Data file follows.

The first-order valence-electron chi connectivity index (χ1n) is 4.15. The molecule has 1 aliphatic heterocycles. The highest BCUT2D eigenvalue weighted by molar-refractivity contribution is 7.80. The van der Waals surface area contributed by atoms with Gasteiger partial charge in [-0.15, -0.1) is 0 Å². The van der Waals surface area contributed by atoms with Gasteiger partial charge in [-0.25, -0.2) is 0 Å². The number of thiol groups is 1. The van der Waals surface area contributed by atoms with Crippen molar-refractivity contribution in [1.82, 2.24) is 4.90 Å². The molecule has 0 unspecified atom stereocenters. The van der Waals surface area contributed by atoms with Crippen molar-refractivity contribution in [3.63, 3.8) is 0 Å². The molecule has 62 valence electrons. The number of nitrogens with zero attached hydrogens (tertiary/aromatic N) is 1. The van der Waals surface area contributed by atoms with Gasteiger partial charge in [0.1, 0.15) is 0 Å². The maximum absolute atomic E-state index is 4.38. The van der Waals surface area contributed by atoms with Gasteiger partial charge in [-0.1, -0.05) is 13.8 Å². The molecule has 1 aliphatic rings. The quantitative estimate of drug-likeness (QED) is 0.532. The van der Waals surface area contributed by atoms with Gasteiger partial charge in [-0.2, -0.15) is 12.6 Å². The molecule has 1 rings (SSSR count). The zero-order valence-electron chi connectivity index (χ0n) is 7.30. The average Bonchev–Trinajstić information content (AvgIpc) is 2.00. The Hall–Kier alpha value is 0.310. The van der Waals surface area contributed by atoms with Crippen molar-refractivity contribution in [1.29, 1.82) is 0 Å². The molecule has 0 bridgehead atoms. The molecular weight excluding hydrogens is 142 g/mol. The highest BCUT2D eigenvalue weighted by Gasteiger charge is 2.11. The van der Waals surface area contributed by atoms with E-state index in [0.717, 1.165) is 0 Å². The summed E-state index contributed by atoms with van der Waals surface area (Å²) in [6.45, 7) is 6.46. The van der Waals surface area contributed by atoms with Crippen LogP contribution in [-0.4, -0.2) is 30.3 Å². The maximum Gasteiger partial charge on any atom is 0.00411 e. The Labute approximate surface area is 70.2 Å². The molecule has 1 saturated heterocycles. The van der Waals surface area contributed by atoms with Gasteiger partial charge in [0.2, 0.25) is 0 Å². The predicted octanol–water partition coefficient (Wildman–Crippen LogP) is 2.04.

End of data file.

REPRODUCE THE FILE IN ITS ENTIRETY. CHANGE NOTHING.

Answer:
The first-order valence-electron chi connectivity index (χ1n) is 4.15. The molecule has 1 aliphatic heterocycles. The highest BCUT2D eigenvalue weighted by molar-refractivity contribution is 7.80. The van der Waals surface area contributed by atoms with Gasteiger partial charge in [-0.15, -0.1) is 0 Å². The van der Waals surface area contributed by atoms with Gasteiger partial charge in [-0.25, -0.2) is 0 Å². The number of thiol groups is 1. The van der Waals surface area contributed by atoms with Crippen molar-refractivity contribution in [1.82, 2.24) is 4.90 Å². The molecule has 0 unspecified atom stereocenters. The van der Waals surface area contributed by atoms with Crippen molar-refractivity contribution in [3.63, 3.8) is 0 Å². The molecule has 62 valence electrons. The number of nitrogens with zero attached hydrogens (tertiary/aromatic N) is 1. The van der Waals surface area contributed by atoms with Gasteiger partial charge in [0.1, 0.15) is 0 Å². The maximum absolute atomic E-state index is 4.38. The van der Waals surface area contributed by atoms with Gasteiger partial charge in [-0.1, -0.05) is 13.8 Å². The molecule has 1 aliphatic rings. The quantitative estimate of drug-likeness (QED) is 0.532. The van der Waals surface area contributed by atoms with Gasteiger partial charge in [-0.2, -0.15) is 12.6 Å². The molecule has 1 rings (SSSR count). The zero-order valence-electron chi connectivity index (χ0n) is 7.30. The average Bonchev–Trinajstić information content (AvgIpc) is 2.00. The Hall–Kier alpha value is 0.310. The van der Waals surface area contributed by atoms with Crippen molar-refractivity contribution in [1.29, 1.82) is 0 Å². The molecule has 0 bridgehead atoms. The molecular weight excluding hydrogens is 142 g/mol. The highest BCUT2D eigenvalue weighted by Gasteiger charge is 2.11. The van der Waals surface area contributed by atoms with E-state index in [0.717, 1.165) is 0 Å². The summed E-state index contributed by atoms with van der Waals surface area (Å²) in [6.45, 7) is 6.46. The van der Waals surface area contributed by atoms with Crippen LogP contribution in [-0.4, -0.2) is 30.3 Å². The maximum Gasteiger partial charge on any atom is 0.00411 e. The Labute approximate surface area is 70.2 Å². The molecule has 1 saturated heterocycles. The van der Waals surface area contributed by atoms with Gasteiger partial charge in [0.2, 0.25) is 0 Å². The predicted octanol–water partition coefficient (Wildman–Crippen LogP) is 2.04.